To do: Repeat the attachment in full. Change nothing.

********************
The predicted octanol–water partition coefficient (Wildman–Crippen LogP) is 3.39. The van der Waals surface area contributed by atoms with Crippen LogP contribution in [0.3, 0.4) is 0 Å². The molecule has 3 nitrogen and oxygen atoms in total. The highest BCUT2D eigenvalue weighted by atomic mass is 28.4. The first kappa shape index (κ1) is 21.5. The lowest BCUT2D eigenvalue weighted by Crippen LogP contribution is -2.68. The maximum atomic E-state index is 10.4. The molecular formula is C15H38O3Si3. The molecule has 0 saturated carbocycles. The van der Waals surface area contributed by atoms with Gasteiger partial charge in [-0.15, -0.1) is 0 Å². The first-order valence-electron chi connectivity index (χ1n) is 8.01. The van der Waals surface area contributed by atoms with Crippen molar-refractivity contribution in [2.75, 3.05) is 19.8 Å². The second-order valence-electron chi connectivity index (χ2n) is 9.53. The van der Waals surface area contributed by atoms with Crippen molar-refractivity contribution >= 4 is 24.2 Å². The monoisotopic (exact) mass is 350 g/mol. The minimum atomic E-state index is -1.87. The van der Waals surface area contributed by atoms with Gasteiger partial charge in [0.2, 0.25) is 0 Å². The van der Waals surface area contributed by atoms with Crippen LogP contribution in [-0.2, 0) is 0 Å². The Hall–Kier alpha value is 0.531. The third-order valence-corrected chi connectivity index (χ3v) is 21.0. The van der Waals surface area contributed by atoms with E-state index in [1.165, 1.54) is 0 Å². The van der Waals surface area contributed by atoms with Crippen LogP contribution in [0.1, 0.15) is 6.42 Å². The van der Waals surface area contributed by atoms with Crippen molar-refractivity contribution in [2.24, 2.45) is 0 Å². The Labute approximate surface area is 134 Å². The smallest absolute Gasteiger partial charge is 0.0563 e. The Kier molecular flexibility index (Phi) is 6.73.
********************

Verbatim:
The predicted octanol–water partition coefficient (Wildman–Crippen LogP) is 3.39. The van der Waals surface area contributed by atoms with Crippen LogP contribution in [0.3, 0.4) is 0 Å². The molecule has 3 nitrogen and oxygen atoms in total. The highest BCUT2D eigenvalue weighted by atomic mass is 28.4. The first kappa shape index (κ1) is 21.5. The lowest BCUT2D eigenvalue weighted by Crippen LogP contribution is -2.68. The maximum atomic E-state index is 10.4. The molecular formula is C15H38O3Si3. The molecule has 0 saturated carbocycles. The van der Waals surface area contributed by atoms with Gasteiger partial charge in [-0.15, -0.1) is 0 Å². The first-order valence-electron chi connectivity index (χ1n) is 8.01. The van der Waals surface area contributed by atoms with Crippen molar-refractivity contribution in [2.75, 3.05) is 19.8 Å². The second-order valence-electron chi connectivity index (χ2n) is 9.53. The van der Waals surface area contributed by atoms with Crippen molar-refractivity contribution >= 4 is 24.2 Å². The monoisotopic (exact) mass is 350 g/mol. The minimum atomic E-state index is -1.87. The van der Waals surface area contributed by atoms with Gasteiger partial charge in [0.2, 0.25) is 0 Å². The van der Waals surface area contributed by atoms with Crippen LogP contribution in [-0.2, 0) is 0 Å². The Hall–Kier alpha value is 0.531. The third-order valence-corrected chi connectivity index (χ3v) is 21.0. The van der Waals surface area contributed by atoms with E-state index in [1.165, 1.54) is 0 Å². The van der Waals surface area contributed by atoms with Crippen LogP contribution in [0.1, 0.15) is 6.42 Å². The van der Waals surface area contributed by atoms with Crippen molar-refractivity contribution in [2.24, 2.45) is 0 Å². The Labute approximate surface area is 134 Å². The smallest absolute Gasteiger partial charge is 0.0563 e. The Kier molecular flexibility index (Phi) is 6.73.